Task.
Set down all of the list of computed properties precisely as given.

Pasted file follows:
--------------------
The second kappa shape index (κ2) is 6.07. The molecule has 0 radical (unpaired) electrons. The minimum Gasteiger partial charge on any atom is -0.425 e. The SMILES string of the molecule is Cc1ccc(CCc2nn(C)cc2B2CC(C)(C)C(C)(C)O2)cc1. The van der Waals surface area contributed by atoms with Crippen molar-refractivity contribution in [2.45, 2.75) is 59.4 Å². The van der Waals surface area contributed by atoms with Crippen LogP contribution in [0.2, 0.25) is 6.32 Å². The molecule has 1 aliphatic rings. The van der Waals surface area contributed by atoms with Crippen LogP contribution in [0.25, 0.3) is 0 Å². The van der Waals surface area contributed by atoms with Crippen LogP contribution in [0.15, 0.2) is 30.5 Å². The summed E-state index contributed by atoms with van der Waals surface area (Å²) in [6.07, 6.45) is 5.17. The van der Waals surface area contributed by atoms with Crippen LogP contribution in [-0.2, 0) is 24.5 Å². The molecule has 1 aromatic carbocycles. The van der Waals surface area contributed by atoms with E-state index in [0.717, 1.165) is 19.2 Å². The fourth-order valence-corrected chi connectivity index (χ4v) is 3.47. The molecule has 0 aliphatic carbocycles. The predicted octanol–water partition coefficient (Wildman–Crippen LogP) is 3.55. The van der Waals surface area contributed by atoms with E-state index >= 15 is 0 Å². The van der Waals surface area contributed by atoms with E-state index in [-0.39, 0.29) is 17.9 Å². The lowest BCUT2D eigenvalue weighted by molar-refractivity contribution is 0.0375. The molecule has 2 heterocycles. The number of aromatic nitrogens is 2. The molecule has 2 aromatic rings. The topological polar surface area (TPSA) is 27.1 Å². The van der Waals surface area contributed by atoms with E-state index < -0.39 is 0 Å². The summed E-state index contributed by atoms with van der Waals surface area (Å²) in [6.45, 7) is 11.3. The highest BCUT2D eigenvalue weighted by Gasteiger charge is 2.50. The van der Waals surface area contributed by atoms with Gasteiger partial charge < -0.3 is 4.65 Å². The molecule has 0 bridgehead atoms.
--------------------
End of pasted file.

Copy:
The second kappa shape index (κ2) is 6.07. The molecule has 0 radical (unpaired) electrons. The minimum Gasteiger partial charge on any atom is -0.425 e. The SMILES string of the molecule is Cc1ccc(CCc2nn(C)cc2B2CC(C)(C)C(C)(C)O2)cc1. The van der Waals surface area contributed by atoms with Crippen molar-refractivity contribution in [2.45, 2.75) is 59.4 Å². The van der Waals surface area contributed by atoms with Crippen LogP contribution in [0.2, 0.25) is 6.32 Å². The molecule has 1 aliphatic rings. The van der Waals surface area contributed by atoms with Crippen LogP contribution in [0.25, 0.3) is 0 Å². The van der Waals surface area contributed by atoms with Crippen LogP contribution in [0.15, 0.2) is 30.5 Å². The summed E-state index contributed by atoms with van der Waals surface area (Å²) in [6.07, 6.45) is 5.17. The van der Waals surface area contributed by atoms with Crippen LogP contribution in [-0.2, 0) is 24.5 Å². The molecule has 1 aromatic carbocycles. The van der Waals surface area contributed by atoms with E-state index in [0.717, 1.165) is 19.2 Å². The fourth-order valence-corrected chi connectivity index (χ4v) is 3.47. The molecule has 0 aliphatic carbocycles. The predicted octanol–water partition coefficient (Wildman–Crippen LogP) is 3.55. The van der Waals surface area contributed by atoms with E-state index >= 15 is 0 Å². The van der Waals surface area contributed by atoms with E-state index in [-0.39, 0.29) is 17.9 Å². The lowest BCUT2D eigenvalue weighted by molar-refractivity contribution is 0.0375. The molecule has 2 heterocycles. The number of aromatic nitrogens is 2. The molecule has 2 aromatic rings. The topological polar surface area (TPSA) is 27.1 Å². The van der Waals surface area contributed by atoms with E-state index < -0.39 is 0 Å². The summed E-state index contributed by atoms with van der Waals surface area (Å²) in [6.45, 7) is 11.3. The highest BCUT2D eigenvalue weighted by Gasteiger charge is 2.50. The van der Waals surface area contributed by atoms with Gasteiger partial charge < -0.3 is 4.65 Å². The molecule has 0 bridgehead atoms.